At 10 miles, we started to string out a little bit and after checking my shoulder, I noticed that Mike was gone. Sergio and I continued to lead the pack until a few minutes later, Cabada rejoined us. We hit halfway in 69:18 and I was still feeling pretty good.

I was really enjoying the moment.  Here I was, hanging with some guys who have much better resumes than I do but I was holding my own and feeling pretty good.  Well, that moment was short lived because before I knew it, Fernando and and Sergio put 50 meters on me.  I looked over my shoulder and could see Cesar about 100 meters away and believed Sergio and Cabada were just bidding their time and I would probably run the rest of the race alone.  Well, it was nice while it lasted.

I tried to lock into my rhythm and rather than falling behind over time, as I expected, I was closing the gap on the guys and a couple of minutes later, I was back in the pack.  I was scared that I was running too hard, so I closed my eyes for a few seconds and tried to really "feel" the pace. It felt good and no worse than it does on my marathon pace runs, so I knew I was good to go.  A little over 15 miles in, Cabada dropped out.  Oh snap!  I then realized that I was going to go home with a little bit of money and told Sergio that he was going home with $5000 and I'd be happy with my $2500 (I totally forgot about Andrew Carlson during the race).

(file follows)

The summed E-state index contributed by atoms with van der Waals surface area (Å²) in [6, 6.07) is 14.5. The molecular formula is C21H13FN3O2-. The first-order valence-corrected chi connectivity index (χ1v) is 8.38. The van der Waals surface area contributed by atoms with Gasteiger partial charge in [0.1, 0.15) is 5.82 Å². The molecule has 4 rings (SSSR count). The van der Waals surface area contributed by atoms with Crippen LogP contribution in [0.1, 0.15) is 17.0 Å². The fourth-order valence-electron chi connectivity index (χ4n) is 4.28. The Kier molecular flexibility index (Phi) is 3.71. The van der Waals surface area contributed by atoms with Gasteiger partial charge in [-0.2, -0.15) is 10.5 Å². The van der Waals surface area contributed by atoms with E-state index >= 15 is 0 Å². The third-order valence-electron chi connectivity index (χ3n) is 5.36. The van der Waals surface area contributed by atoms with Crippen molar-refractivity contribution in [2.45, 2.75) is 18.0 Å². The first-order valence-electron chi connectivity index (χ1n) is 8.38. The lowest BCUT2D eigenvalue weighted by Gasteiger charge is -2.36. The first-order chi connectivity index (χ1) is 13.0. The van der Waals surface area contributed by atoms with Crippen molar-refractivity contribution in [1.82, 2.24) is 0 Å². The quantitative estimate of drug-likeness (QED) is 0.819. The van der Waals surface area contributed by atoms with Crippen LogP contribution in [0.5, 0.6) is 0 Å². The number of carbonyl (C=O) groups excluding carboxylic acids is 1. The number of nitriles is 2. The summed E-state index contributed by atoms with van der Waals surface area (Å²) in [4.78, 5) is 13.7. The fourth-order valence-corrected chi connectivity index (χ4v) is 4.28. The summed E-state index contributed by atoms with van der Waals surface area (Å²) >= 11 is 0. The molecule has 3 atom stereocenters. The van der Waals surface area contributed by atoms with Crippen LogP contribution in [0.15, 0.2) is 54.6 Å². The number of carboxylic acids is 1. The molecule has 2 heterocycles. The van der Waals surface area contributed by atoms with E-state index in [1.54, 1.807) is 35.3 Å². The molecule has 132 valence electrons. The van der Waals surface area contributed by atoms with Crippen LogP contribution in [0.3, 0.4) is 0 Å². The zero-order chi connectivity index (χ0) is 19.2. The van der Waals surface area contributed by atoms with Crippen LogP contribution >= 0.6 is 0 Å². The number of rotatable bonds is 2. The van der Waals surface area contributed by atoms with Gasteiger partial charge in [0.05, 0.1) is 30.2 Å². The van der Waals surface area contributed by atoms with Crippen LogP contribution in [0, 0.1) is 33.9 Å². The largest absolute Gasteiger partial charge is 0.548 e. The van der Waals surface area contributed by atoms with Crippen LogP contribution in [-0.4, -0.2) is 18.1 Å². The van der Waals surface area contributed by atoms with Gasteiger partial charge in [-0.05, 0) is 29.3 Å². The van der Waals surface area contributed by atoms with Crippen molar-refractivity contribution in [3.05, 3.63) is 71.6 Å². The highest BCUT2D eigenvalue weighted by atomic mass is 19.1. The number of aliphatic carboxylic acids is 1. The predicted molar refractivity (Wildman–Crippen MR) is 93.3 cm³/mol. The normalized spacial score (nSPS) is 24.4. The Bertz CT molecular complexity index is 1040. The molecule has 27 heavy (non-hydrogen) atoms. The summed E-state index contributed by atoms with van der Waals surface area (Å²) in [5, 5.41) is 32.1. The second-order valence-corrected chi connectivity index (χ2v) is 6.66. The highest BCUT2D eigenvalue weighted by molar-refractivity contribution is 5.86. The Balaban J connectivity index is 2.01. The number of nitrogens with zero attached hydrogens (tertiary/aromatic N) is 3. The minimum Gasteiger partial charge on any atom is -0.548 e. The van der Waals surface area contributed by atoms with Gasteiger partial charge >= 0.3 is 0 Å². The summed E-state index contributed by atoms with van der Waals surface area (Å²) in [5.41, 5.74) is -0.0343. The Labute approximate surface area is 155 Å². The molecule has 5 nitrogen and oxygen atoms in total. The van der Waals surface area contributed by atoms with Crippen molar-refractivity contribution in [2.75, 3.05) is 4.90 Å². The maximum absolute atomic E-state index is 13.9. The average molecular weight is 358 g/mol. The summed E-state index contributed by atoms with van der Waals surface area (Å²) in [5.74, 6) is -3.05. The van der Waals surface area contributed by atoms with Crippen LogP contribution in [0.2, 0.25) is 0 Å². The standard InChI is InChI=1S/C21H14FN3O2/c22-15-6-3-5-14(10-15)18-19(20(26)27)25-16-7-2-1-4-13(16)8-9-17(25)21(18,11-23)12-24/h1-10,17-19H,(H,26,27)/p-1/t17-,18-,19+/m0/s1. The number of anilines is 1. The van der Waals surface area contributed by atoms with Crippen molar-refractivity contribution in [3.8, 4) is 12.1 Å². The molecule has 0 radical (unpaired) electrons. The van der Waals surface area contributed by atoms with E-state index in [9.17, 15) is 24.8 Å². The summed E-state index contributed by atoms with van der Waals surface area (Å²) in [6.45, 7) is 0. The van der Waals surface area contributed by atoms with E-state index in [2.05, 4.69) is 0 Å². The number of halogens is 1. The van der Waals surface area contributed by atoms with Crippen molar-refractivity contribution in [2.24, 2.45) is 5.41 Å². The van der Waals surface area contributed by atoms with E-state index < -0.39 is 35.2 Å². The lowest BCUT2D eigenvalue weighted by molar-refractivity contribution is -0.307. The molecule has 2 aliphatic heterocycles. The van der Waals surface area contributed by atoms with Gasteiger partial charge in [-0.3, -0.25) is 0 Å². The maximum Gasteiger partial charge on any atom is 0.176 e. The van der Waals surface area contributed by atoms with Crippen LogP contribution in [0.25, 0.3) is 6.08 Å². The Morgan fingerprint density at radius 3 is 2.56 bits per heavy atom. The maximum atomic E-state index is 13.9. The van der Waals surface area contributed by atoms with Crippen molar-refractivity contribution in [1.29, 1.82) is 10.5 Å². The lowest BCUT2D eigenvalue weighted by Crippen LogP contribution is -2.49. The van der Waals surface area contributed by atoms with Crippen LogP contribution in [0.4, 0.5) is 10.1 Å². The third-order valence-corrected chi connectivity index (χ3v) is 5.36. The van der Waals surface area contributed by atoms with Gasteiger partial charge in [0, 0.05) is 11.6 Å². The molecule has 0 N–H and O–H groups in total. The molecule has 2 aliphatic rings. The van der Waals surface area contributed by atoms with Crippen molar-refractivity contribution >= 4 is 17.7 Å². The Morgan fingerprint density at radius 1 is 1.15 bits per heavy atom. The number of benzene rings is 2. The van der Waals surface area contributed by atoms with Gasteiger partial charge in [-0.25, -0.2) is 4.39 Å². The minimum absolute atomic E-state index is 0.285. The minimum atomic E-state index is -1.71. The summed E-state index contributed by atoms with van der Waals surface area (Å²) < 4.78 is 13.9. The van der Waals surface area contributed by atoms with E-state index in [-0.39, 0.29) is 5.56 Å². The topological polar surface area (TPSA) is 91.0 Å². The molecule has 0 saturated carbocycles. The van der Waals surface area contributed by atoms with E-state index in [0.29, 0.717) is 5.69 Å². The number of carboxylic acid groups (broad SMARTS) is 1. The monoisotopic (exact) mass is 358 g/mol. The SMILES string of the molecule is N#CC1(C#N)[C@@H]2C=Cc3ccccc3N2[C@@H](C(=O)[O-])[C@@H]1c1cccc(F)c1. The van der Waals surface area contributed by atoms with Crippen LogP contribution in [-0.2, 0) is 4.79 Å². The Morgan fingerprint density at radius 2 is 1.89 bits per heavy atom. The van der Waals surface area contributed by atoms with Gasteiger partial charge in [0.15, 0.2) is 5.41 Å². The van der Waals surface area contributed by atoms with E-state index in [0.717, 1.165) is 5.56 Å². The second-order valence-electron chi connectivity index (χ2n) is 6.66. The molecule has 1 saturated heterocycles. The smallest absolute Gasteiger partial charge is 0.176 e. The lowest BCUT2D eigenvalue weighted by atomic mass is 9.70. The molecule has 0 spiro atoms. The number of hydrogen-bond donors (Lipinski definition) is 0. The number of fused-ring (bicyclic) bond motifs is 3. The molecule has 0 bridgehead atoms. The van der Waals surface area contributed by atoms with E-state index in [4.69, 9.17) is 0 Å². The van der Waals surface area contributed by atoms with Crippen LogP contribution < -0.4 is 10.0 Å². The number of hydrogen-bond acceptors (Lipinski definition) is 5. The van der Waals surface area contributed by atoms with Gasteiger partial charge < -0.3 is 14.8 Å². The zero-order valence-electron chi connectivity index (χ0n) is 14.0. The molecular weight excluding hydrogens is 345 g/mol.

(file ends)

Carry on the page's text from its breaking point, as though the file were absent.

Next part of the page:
The wind was pretty strong and I almost asked Sergio if he wanted to alternate the lead.  But I was pretty self-conscious and asking him something like that is like asking a girl out on a date.  You have no idea how they respond but the fear of rejection is too great.  And who wants to feel awkward for the last hour of the race?

Sergio and I mostly stuck together with me unintentionally putting a few meters on him here and there. At this point, my left IT band was getting really, really tight.  The tightness started around 10 miles in and I was scared it was going to get a lot worse.  I was waiting for and expecting Sergio to leave me at anytime and when he did, I was going to tell him to give me a shout-out at the press conference (top American got invited to it).

I was wondering if the wall would come soon but I was still feeling pretty good (other than the bum IT band). At 20 miles, I tried to take in more fuel (fourth bottle) but my stomach felt too full so I just chunked it after a couple of sips.  Once we hit 21, I felt like I had a lot of fight in me and at 22, I picked it up a little bit and split that mile in 5:06.  I put several seconds on Sergio that mile and I locked into the rhythm as I hit the next one in 5:04.  With about 5k to go, I had about 100 meters on him and felt like I had plenty left in the tank.